2. They'd have to admit their own paid for polls are less accurate than the meta-analysis they are offering up.

    Now I simply must believe that Gallup and other polling organizations have considered the possibility of doing such meta-analyses and publishing them. Really, do you not expect that they aren't aware of the inherent advantages of meta-analyses in terms of greater accuracy? Could they be competent and not have come to this realization? My expectation, then, is that there is a very good business reason indeed for them not to do so — so good, in fact, that, even though accuracy is the touchstone of pollster value, they willingly leave the easy pickings of the inherent greater accuracy of meta-analyses to amateurs.

  10. J.J. Hayes says:

    As a poor individual trying to make sense of the world I would note that all of us, almost all the time, make use of other people's results to determine the truth about a given matter. I for instance am required to use this post, Zogby's letter, and all the comments, to come to some tentative conclusion (or not). But if, as Zogby hints, relying on all this data gathered and analyzed by others, is somehow morally remiss, then why even read anybody, including Zogby himself?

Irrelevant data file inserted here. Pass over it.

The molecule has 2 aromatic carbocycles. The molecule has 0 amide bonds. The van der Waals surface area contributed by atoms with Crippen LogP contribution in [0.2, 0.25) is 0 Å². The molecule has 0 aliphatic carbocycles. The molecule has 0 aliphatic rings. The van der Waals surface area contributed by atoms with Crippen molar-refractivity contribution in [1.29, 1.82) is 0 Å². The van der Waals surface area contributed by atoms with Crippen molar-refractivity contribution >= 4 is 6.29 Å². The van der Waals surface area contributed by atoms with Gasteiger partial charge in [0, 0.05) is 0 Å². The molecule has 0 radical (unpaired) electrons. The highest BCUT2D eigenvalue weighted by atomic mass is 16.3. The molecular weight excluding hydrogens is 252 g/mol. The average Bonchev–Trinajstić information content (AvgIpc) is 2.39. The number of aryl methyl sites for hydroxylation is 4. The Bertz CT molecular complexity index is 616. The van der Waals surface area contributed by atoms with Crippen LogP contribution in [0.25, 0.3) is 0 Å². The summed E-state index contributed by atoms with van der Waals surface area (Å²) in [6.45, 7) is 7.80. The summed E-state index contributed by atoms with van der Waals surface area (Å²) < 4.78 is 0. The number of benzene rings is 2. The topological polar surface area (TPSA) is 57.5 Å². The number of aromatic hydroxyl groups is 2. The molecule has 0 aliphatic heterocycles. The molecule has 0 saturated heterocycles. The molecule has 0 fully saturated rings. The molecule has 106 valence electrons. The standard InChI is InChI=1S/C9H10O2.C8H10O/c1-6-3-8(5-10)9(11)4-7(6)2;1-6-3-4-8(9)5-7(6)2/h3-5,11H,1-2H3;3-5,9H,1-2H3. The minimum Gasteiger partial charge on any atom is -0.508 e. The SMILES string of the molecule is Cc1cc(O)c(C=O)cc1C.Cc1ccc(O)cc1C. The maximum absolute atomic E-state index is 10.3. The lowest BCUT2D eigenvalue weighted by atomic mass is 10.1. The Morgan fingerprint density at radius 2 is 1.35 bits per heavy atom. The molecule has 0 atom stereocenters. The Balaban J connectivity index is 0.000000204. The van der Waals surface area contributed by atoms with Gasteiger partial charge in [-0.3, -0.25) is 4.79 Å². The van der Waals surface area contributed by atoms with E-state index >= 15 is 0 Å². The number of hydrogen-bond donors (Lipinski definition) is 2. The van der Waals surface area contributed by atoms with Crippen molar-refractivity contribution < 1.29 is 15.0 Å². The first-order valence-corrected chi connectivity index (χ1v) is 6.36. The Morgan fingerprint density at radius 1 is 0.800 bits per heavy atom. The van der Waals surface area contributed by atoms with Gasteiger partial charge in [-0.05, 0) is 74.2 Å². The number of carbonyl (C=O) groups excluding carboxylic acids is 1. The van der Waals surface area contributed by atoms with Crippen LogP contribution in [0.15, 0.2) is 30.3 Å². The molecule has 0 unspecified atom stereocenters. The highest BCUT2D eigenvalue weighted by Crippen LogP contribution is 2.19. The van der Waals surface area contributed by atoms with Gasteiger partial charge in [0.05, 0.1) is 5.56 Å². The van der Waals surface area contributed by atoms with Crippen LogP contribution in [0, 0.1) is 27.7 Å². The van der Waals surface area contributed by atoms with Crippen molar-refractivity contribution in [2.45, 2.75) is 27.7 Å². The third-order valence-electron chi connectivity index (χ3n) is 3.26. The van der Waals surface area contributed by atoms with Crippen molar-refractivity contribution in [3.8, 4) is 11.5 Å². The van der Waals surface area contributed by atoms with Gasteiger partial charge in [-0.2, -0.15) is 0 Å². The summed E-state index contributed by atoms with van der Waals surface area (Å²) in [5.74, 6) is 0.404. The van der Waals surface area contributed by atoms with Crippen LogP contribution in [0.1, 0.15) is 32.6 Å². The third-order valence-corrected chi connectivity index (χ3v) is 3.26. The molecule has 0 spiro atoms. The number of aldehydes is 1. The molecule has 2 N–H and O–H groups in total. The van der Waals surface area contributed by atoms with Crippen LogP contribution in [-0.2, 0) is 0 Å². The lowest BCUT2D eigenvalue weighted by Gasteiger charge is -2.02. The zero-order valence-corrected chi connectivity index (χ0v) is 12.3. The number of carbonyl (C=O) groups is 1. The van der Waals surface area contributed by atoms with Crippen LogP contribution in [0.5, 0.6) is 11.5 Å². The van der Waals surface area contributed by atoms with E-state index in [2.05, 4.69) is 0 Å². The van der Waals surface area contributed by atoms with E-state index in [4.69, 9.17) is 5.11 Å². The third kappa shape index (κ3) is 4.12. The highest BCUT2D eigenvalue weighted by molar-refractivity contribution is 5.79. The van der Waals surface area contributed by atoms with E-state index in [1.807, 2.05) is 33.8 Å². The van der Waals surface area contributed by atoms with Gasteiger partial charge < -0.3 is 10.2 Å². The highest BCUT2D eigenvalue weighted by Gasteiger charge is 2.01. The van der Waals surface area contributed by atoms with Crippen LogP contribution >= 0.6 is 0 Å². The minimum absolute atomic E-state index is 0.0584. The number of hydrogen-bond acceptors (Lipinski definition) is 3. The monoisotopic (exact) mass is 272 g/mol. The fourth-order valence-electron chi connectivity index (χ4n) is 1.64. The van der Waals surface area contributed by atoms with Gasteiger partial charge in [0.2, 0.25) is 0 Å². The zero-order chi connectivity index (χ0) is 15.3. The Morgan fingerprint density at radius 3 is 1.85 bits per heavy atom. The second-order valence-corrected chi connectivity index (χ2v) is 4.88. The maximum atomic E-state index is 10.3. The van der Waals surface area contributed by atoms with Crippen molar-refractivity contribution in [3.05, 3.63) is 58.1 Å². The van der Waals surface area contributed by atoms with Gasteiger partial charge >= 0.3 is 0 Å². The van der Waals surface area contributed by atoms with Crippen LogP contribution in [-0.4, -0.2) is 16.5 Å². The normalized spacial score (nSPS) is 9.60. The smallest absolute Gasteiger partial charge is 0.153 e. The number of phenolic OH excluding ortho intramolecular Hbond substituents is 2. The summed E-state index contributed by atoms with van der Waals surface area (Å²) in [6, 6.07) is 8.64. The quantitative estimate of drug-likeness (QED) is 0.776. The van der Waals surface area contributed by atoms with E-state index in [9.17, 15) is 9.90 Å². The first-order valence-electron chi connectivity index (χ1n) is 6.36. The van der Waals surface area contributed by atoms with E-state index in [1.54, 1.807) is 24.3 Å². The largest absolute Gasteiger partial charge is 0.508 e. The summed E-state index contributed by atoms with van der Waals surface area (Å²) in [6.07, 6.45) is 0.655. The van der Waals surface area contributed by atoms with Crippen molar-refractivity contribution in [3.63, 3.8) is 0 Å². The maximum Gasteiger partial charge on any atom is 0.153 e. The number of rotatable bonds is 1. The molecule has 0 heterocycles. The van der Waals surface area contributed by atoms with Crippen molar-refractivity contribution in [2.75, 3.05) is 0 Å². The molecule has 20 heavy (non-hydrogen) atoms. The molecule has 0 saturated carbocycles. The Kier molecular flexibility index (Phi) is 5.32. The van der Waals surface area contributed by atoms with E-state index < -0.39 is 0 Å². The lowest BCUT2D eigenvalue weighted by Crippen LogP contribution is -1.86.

11. Matt Jarvis says:

    I'm not sure the relevant question is whether or not Gallup could/should/would make use of the polls of other polling firms.

    To me, the Zogby letter smacks of desperation. Nate has, for better or worse, built up a reputation, particularly among the "Netroots." We can see this in how his recent denigration of Research 2000 is looking like it will seriously damage that polling firm. Nate has been doing a series rating pollsters on their accuracy lately, and Zogby will be one of those commented on. And, while Zogby's live-person polls seem to have performed well over many years, Nate has indicated many times that Zogby's internet-based polling indicates serious flaws. While I haven't double-checked Nate's work, that doesn't matter. What mattered to Research 2000 was the accusation of shadiness. That is also likely to matter to Zogby.